• Support groups – You may find it helpful to a hoarders support group and connect with others who know firsthand what you are going through. These groups can also be a great way to find other helpful resources. There are also support groups for family members of hoarders, as the disorder affects everyone.
  • Hoarding cleaning companies – There are cleaning companies that provide extreme cleaning services for hoarding. Some also deal with extermination and related issues.
  • An In-home care agency – In-home care services aren’t just limited to health care. Our caregivers can also help with housekeeping, running errands, and accompanying care recipients to therapy or support group meetings. They provide companionship, which can help stave off isolation, loneliness, and depression. Having a caregiver also means an extra set of eyes to help spot the signs of an issue, like excess clutter or shopping, and ongoing help maintaining a clean, clutter-free home.

 

 

Article Resources
Characteristics of hoarding in older adults. Diefenbach GJ, DiMauro J, Frost R, Steketee G, Tolin DF. https://www.ncbi.nlm.nih.gov/pmc/articles/PMC3530651/
Hoarding – Where to go when you’re looking for help. CAMH. https://www.camh.ca//-/media/files/community-resource-sheets/hoarding-resources-pdf.pdf
Hoarding in the elderly: A critical review of the recent literature. Roan D, Landers A, Sherratt J, Wilson GS. (2017). https://www.cambridge.org/core/journals/international-psychogeriatrics/article/abs/hoarding-in-the-elderly-a-critical-review-of-the-recent-literature/0562B3D59971F23439270219F0D14F36

5 Most Nutritious Foods for Elderly Adults

You are what you eat, they say and healthy foods really can help you be healthy.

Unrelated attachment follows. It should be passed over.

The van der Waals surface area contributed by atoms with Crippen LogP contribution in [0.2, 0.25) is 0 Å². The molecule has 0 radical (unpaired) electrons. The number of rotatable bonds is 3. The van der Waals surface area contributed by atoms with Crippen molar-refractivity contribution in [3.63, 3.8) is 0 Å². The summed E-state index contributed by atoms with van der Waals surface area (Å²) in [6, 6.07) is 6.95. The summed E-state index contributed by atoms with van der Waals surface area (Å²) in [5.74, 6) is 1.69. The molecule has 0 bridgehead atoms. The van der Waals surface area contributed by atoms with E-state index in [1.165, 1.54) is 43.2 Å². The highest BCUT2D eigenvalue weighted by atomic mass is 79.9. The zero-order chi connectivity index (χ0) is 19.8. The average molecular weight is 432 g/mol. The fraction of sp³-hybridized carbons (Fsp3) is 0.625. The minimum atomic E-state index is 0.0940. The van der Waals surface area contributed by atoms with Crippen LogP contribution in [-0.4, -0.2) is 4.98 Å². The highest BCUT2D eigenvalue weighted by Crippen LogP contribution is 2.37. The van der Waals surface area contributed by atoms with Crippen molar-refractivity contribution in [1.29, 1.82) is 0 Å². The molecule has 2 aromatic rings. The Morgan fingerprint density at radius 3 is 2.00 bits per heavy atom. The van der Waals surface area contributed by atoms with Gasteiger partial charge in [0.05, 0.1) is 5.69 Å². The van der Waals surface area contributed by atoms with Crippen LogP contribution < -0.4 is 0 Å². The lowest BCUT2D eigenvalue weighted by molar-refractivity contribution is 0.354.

Incorporating nutritious foods in our diets is important at any age, but for elderly adults it’s even more so. Older adults who eat a poor diet are vulnerable to infections and chronic illness. A poor diet can also weaken muscles and bones, having a negative impact on an elderly person’s quality of life and independence.

On the flipside, healthy foods can boost the immune system and lower the risk of illness, increase energy levels, and help elderly adults stay healthy and independent longer.

Contrary to popular belief, eating healthy doesn’t have to be expensive or boring. Incorporating nutrient-rich foods into the diet provides the vitamins, minerals, and proteins needed for optimum health. Nutritious foods can also help the pocket book because they keep you full longer than highly processed foods and those full of empty calories.

Here are the 5 most nutritious foods for elderly adults.

Low-fat dairy

Low-fat dairy products are an excellent source of calcium, vitamin D, protein, and other vitamins and nutrients. Research shows that increasing the intake of nutrient-rich dairy products improves bone and muscle health in older adults. It’s also been linked to lower blood pressure and reduced risk of metabolic syndrome.

There are plenty of low-fat dairy products to choose from, such as milk, yogurt, and cheese.

Here are just some healthy-and tasty—ways to enjoy low-fat dairy:

  • Top yogurt with fruit, nuts, or granola—or all three!
  • Add fruit to cottage cheese.
  • Pair your favourite cheese with apple or pear slices, or with fig preserves.
  • Spread light cream cheese on a bagel and add a bit of your favorite jam for a sweet treat!
  • Shred low-fat cheese on scrambled eggs or an omelette for a protein-packed meal.

Fatty fish